Wasp (Common) Vespula vulgaris
Species: V. vulgaris
Binomial name: Vespula vulgaris
Common name: Common wasp.
The common wasp is a yellow jacket wasp was accidentally introduced to New Zealand in the 1920. It has reached plaque proportions in some areas of New Zealand. They complete with native birds for nectar, fruit and honey dew.
The fertilised queen emerges from hibernation in the spring and builds a grey paper nest underground, often using an abandoned mammal hole as a start for the site, which is then enlarged by the workers. The foundress queen may also select a hollow tree, wall cavity, loft, garden shed or rock crevice for a nest site.
Adult workers of the common wasp measure about 12–17 millimetres from head to abdomen [whereas the queen is about 20 millimetres long. It has aposematic (warning coloration) colours of black and yellow and is very similar to the German wasp, but seen head on; its face lacks the three black dots characteristic of that species. Additionally it can be distinguished by a lack of black dots on its back.
The nest has open cells and a petiole attaching the nest to the substrate. The wasps produce a chemical which repels ants and secrete it around the base of this petiole in order to avoid ant predation. A solitary female queen starts the nest, building 20–30 cells before initial egg-laying. This phase begins in spring, depending on climatic conditions. She fashions a petiole and produces a single cell at the end of it. Six further cells are then added around this to produce the characteristic hexagonal shape of the nest cells.
The spherical nest is built up from layers of cells. Once the larvae have hatched as workers, they take up most of the colony’s foraging, brood care and nest maintenance. A finished nest may contain 5,000–10,000 individuals. Each wasp colony includes one queen and a number of sterile workers. Colonies usually last only one year, all but the queen dying at the onset of winter. However, in a milder climate of some parts of New Zealand a few of the colonies survive the winter, although this is much more common with the German wasp.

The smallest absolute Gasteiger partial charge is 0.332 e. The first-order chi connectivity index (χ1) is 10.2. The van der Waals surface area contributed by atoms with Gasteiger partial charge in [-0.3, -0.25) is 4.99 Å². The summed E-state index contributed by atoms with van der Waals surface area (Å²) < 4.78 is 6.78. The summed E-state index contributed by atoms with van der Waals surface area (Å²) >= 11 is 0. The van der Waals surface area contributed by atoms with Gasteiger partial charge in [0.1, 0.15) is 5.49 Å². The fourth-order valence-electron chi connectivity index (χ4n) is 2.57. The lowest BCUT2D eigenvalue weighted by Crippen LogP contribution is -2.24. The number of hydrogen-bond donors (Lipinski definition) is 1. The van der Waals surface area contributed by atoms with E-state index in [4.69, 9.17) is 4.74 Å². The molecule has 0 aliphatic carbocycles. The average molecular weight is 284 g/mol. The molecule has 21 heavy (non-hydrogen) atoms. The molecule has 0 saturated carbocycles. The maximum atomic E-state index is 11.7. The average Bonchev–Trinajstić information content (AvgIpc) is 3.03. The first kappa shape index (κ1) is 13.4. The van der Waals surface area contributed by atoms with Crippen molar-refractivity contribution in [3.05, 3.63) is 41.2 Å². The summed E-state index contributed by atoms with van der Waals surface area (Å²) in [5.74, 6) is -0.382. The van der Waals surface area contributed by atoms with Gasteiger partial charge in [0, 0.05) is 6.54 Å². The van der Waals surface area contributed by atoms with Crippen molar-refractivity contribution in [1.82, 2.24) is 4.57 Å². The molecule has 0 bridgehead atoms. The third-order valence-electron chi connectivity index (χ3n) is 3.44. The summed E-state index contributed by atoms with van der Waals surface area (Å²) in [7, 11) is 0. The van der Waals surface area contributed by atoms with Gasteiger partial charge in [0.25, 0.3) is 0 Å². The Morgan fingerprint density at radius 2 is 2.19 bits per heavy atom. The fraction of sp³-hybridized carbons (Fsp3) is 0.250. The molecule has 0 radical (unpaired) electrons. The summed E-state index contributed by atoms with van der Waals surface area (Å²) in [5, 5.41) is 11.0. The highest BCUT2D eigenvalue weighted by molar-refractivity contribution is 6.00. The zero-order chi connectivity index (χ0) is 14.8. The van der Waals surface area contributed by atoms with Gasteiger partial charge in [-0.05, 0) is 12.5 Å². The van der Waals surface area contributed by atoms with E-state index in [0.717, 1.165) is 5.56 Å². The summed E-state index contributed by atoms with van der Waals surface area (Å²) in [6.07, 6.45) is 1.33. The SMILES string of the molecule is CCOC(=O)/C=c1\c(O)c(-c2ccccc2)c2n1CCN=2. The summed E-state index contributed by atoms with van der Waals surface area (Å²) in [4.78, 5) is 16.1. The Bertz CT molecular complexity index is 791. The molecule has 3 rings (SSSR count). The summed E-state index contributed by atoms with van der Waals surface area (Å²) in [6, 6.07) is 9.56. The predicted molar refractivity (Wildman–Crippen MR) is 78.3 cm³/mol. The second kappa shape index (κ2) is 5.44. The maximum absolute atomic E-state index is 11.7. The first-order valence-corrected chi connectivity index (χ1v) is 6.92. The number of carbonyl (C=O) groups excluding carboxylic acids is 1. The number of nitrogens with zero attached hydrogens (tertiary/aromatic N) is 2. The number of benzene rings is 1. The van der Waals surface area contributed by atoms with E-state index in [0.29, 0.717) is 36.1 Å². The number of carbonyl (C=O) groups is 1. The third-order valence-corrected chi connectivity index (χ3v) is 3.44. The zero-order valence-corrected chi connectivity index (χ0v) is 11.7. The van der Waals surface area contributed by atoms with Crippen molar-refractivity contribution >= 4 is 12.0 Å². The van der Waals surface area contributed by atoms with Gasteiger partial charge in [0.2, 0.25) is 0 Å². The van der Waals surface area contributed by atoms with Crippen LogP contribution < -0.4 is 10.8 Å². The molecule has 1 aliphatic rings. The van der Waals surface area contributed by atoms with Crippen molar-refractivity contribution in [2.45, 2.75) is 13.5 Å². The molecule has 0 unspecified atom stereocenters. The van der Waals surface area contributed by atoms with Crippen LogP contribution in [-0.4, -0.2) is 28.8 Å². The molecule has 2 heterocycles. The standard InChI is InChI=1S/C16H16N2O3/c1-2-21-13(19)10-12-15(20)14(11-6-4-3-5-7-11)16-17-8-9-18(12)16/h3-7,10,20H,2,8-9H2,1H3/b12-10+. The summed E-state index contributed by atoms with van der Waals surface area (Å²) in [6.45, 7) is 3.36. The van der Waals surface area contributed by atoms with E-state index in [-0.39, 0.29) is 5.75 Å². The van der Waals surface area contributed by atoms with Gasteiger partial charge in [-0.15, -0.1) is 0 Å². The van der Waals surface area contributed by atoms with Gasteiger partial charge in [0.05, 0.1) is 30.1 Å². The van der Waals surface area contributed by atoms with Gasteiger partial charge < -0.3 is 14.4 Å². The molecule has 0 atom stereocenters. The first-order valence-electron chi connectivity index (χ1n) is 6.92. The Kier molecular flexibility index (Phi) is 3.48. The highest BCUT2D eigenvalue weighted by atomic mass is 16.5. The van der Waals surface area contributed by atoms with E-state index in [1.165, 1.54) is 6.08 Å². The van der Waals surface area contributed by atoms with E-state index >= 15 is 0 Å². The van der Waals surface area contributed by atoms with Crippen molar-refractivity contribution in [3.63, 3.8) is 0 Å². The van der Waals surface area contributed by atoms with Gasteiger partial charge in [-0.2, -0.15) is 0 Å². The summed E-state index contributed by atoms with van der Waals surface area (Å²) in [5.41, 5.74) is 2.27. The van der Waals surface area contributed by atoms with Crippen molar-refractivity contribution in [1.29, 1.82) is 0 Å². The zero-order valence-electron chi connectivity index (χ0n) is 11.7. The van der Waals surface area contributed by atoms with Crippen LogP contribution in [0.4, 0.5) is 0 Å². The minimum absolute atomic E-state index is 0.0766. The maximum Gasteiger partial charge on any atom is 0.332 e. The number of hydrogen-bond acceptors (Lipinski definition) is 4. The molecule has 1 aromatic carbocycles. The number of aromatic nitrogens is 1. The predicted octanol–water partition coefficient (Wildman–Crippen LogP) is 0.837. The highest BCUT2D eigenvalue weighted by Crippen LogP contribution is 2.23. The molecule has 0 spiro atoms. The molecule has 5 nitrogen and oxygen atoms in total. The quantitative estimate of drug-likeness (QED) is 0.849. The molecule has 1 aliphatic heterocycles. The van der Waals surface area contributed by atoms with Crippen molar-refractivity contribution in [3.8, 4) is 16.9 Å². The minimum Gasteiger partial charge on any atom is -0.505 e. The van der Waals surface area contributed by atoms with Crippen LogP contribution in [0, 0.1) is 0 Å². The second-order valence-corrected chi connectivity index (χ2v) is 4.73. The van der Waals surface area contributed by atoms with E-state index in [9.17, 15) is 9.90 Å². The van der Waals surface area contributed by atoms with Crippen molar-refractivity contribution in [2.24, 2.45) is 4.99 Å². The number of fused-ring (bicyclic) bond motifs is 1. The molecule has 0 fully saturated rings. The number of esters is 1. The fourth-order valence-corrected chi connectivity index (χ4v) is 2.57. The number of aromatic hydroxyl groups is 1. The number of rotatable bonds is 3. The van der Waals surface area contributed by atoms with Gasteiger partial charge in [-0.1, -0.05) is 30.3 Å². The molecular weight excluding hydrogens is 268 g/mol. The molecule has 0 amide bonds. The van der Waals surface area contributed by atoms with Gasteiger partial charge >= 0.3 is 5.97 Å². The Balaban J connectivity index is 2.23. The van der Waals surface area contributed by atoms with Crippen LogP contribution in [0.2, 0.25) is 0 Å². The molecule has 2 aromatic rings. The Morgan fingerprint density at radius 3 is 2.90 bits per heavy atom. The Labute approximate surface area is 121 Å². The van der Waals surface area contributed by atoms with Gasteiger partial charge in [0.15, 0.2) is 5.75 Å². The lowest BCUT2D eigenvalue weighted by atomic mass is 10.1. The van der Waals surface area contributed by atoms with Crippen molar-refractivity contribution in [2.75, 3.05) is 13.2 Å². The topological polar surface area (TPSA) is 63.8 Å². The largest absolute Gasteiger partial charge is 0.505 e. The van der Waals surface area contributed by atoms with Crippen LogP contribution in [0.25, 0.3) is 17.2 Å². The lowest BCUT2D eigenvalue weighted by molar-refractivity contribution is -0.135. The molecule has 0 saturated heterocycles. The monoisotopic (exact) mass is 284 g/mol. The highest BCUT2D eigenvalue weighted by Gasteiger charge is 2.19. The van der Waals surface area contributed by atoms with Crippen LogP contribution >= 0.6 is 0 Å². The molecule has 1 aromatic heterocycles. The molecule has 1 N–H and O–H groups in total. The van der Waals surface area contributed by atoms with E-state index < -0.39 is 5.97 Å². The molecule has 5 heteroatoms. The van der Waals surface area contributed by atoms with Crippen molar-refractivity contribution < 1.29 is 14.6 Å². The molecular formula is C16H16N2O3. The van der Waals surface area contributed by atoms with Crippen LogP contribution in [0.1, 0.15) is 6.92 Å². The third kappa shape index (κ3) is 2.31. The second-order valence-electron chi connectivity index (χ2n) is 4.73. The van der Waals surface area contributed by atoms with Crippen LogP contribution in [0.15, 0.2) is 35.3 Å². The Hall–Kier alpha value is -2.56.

This common and widespread wasp collects insects including caterpillars to feed to its larvae. The adults feed on nectar and sweet fruit. Common wasps will also attempt to invade honey bee nests to steal their honey; the bees attempt to defend their nest by stinging the wasp to death.
Wasps have often featured in poetry. This is the first internet copy of Plain Murder written by A.G. Prys-Jones (1888 – 1987) some time before 1959. It seems to refer to the squashing of a wasp before it can sting the author. It was published in “Yet More Comic and Curious Verse” selected by J. H. Cohen (1959).
I saw a wasp upon a wall
And did not like his face at all:
And so the creature had no time
To wonder whether he liked mine.
Photo of the aposematic coloration of three wasp species
The common wasp (Vespula vulgaris)
A common wasp’s entrance to their underground nest. This nest had been poisoned 5 days previous.
Digging out the nest
The nest is made from chewed wood fibres, mixed with saliva.
The nest has been removed from underground; some of its outer casing has been removed to show the internal construction. See poisoned wasps at the bottom.
Looking inside at the construction of the different levels of the nest. Note the pillar system used to hold up each roof layer, even a week after poisoning larvae grubs can be seen hatching.
For more details of a wasp nest visit http://www.landcareresearch.co.nz/research/biocons/invertebrates/Wasps/nest_expansion.asp
Young wasps still hatching